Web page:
Home > CPP, CUDA > Supercharging SQL Join with GTX Titan, CUDA C++, and Thrust: Part 1

Supercharging SQL Join with GTX Titan, CUDA C++, and Thrust: Part 1

This is a post in two parts:
Part 1 – The problem, solution setup, the algorithm.
Part 2 – (The juicy) Implementation details, discussion.

Suppose at the heart of the data layer of a web application there is a join like this:

select distinct p.PatentID, p.ClassId, p.CompanyId, p.IssueYear, p.AppYear, p.IsImportant
from @topClasses t
join Patents p on p.ClassId = t.ClassId

This join filters patents belonging to a set of classes from the Patents table.

Semantics are not that important, but the fact that a table of classes is on the order of a few thousands, while that of patents – a few million, and so is the resulting filtered dataset. Classes table variable contains unique entries for classes, and patents belonging to these classes are extracted. This join takes around 6 – 8 sec on SQL Server 2014 (timing SSMS, probably even less time in reality), not a whole lot of time, but a lifetime in some contexts. Such as a web application’s, for example.

Enter GTX Titan, fun begins.

Brute Force, Massively Parallel Solution

We would like to deploy an equivalent of the Patents table to the GPU and see if we can speed up the join. For this we need:

  1. Define the data structures and deploy the data
  2. Filter (“join”) the data based on our set of keys
  3. Gather the result of this join
  4. Move it out from the GPU back to main memory

Note: There is more, of course: somehow the data needs to persist on the GPU between web server calls, requests need to be synchronized, and data has to be marshalled back and forth between managed and native space. These are all pretty standard problems I am not addressing in this post.

Representing the data.

The data has been quite well normalized, so we are dealing with a bunch of 4-byte integers (and a boolean).  This makes – 21 bytes per record, assuming booleans are stored as bytes. Since our table size is in the millions of records, we have in the order of tens of megabytes of data we would like to store on the GPU. With GTX Titan and its 6GB of memory, we are good!

The most  intuitive way to represent this data on the device would be an array of structures:

struct PatentInfo
    int patentId;
    int classCode;
    int appYear;
    int issueYear;
    int companyId;
    bool isImportant;


Defining an optimized structure with Thrust

However, one of the basics of GPU optimization is coalesced global memory access. We are joining on just one field:  classCode, and we want coalesced access to that field in particular.

So, we define our structure as a structure of arrays:

#include <thrust/device_vector.h>
#include <thrust/remove.h>
#include <thrust/transform_scan.h>
#include <thrust/copy.h>
#include <thrust/count.h>

typedef thrust::device_vector<int> IntVector;
typedef thrust::device_vector<bool> BoolVector;
typedef thrust::device_vector<int>::iterator IntIterator;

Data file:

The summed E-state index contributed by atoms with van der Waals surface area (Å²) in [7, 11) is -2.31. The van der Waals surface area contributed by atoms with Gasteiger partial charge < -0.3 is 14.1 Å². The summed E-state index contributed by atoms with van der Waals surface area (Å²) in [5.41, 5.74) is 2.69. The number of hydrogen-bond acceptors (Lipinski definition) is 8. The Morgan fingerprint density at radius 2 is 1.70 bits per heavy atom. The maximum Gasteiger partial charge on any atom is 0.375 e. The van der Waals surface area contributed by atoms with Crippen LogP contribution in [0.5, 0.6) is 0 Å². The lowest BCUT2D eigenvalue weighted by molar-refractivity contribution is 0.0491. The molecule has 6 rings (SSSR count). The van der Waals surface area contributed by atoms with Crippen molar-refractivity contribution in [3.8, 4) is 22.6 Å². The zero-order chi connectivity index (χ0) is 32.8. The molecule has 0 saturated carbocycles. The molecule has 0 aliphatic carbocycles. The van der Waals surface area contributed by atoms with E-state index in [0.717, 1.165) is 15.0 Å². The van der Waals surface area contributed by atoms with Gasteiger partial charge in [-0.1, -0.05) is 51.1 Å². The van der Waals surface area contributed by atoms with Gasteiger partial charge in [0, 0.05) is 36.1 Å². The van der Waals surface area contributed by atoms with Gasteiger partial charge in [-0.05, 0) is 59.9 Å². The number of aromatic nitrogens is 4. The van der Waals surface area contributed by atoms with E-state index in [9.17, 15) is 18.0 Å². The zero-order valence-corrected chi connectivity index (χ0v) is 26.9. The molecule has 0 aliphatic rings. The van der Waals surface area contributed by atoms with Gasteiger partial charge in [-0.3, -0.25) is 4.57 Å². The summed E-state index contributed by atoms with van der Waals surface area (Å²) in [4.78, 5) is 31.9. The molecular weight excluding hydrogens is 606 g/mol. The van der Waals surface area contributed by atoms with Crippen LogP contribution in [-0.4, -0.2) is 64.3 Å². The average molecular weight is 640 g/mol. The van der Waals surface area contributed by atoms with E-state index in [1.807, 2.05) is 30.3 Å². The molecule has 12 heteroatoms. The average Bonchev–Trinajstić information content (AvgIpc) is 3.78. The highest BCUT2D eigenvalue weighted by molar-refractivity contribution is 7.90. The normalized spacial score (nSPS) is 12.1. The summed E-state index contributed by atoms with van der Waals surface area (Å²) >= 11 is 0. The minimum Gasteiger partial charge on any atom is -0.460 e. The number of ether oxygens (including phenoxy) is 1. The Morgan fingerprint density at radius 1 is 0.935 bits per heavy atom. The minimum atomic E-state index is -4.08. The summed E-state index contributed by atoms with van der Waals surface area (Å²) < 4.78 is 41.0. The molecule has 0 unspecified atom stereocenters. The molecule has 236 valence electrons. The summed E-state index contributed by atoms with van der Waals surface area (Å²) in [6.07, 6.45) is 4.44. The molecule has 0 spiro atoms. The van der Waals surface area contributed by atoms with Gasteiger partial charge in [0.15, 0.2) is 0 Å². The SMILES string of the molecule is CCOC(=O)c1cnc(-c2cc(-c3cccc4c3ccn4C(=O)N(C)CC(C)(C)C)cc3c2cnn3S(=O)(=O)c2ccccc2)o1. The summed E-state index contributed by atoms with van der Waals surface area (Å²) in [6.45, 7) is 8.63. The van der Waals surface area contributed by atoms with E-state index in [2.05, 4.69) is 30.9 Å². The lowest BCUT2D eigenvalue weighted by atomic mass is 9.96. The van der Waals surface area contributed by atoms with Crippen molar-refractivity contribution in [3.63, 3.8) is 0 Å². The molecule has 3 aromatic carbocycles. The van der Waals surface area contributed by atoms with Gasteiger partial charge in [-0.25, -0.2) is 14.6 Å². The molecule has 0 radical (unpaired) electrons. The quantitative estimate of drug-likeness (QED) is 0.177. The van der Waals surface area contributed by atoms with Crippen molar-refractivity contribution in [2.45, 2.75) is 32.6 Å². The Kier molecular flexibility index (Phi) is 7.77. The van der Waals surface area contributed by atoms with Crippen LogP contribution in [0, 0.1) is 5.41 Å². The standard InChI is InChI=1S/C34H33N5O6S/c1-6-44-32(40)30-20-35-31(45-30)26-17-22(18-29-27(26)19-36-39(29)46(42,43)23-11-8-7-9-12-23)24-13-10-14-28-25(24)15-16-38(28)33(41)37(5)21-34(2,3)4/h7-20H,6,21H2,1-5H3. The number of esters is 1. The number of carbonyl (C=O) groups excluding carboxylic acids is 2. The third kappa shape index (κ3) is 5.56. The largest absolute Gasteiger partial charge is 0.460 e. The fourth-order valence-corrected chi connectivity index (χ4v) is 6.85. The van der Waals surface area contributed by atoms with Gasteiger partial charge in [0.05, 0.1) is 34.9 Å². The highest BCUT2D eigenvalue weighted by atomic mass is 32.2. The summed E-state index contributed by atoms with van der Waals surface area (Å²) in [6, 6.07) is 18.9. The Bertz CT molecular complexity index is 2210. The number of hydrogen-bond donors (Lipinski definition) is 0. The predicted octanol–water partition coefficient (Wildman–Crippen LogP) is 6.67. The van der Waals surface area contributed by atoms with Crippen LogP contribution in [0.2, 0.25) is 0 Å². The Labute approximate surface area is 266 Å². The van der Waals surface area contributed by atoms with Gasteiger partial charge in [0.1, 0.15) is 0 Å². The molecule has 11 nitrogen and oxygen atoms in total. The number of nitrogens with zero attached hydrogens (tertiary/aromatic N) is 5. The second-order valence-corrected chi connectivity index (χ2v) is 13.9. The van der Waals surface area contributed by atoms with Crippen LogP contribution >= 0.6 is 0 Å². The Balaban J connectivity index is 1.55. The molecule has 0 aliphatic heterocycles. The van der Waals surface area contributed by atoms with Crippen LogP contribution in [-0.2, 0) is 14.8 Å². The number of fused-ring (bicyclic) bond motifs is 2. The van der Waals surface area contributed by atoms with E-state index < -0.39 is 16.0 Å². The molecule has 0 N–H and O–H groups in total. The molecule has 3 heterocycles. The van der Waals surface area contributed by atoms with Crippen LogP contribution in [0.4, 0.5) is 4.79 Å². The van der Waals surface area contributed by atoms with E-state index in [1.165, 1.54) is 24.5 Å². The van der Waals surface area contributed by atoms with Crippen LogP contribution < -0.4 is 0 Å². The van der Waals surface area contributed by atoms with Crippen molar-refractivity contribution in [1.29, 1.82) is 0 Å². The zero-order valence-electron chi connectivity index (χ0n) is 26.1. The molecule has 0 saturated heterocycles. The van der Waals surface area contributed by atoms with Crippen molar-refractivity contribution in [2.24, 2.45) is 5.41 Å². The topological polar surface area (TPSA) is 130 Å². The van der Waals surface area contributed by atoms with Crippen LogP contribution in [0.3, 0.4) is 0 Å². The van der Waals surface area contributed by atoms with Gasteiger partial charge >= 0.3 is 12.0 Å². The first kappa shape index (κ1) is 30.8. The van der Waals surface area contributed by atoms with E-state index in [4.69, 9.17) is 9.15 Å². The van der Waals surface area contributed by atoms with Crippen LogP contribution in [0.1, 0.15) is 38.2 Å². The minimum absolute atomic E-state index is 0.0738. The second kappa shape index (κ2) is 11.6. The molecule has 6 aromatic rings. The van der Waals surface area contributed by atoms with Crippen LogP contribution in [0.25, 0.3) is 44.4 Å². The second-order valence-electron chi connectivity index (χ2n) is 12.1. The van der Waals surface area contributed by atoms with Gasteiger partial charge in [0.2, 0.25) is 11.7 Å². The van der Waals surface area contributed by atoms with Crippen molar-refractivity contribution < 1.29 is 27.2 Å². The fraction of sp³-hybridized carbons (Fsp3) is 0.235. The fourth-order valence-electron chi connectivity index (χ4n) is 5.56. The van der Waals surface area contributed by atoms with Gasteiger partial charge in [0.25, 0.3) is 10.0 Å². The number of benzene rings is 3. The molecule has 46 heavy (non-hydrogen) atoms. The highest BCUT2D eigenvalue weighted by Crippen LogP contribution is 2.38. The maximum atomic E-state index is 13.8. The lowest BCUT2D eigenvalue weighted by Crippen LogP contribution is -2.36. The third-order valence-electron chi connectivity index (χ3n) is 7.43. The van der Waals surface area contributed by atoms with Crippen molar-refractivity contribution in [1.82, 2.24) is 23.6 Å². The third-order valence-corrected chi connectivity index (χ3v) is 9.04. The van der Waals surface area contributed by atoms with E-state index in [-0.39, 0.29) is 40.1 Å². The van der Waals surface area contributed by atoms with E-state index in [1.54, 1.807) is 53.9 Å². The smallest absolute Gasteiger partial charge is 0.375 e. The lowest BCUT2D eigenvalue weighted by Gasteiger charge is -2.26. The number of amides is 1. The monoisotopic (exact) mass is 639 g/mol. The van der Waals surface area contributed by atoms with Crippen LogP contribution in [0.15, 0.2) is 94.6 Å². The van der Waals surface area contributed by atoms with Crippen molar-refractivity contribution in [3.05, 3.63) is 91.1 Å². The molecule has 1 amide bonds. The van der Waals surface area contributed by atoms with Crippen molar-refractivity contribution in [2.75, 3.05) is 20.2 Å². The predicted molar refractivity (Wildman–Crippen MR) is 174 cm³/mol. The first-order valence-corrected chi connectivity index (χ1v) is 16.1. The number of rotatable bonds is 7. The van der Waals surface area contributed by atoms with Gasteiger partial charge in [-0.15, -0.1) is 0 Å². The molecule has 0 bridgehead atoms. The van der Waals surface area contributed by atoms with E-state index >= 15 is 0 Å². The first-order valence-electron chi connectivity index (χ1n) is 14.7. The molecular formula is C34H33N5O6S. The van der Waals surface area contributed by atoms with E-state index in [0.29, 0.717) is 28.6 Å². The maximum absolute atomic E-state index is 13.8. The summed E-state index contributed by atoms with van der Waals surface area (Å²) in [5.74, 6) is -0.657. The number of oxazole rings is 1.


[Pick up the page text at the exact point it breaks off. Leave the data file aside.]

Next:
typedef thrust::device_vector<bool>::iterator BoolIterator;

struct PatentInfo
    IntVector patentId;
    IntVector classCode;
    IntVector appYear;
    IntVector issueYear;
    IntVector companyId;
    BoolVector isImportant;

Here NVIDIA Thrust library is used to wrap device containers. I found this library to be quite helpful. Essential, really. In particular it’s extremely easy to deploy data to the GPU:

IntVector d_vector = h_vector;

The above copies the thrust::host_vector<int> to the device. Or, if the data came from the managed space as an array:

IntVector d_vector(size);
thrust::copy(h_data, h_data + size, d_vector.begin());

will copy the unmanaged host data stored in h_data to the device.
NOTE: It is important to keep in mind that all of the Thrust code should be placed in .cu files (or files included in .cu files), so NVCC compiler can get to it.

Now that the data is safely on the device…

The Algorithm

This is a simple, brute force algorithm. I am not a believer in brute force, so I would prefer to optimize what I currently have, unfortunately, it performs incredibly well and thus earns its right to exist.

Here it is in a nutshell (with the help of .NET LINQ notation in C#):
Given the PatentInfo patentInfo structure (where each array is of the size num_patents), and int const * const classes array of size num_classes , of distinct (preferably, but not necessarily) classes:

  1. (In a massively parallel fashion), build an array bool matches[num_of_patents] where matches[i] = true iff there exists j < num_classes: classes[j] == patentInfo[i]
  2. Allocate a structure (on the device) PatentInfo relevantPatents of the size == matches.Count(m => m) – “true” matches.
  3. Copy all the arrays from the original structure into the new one, such that: array.Where((elem, i) => matches[i]) – index of the element corresponds to a “true” match.
  4. Copy the structure above to the host memory and return it


Categories: CPP, CUDA

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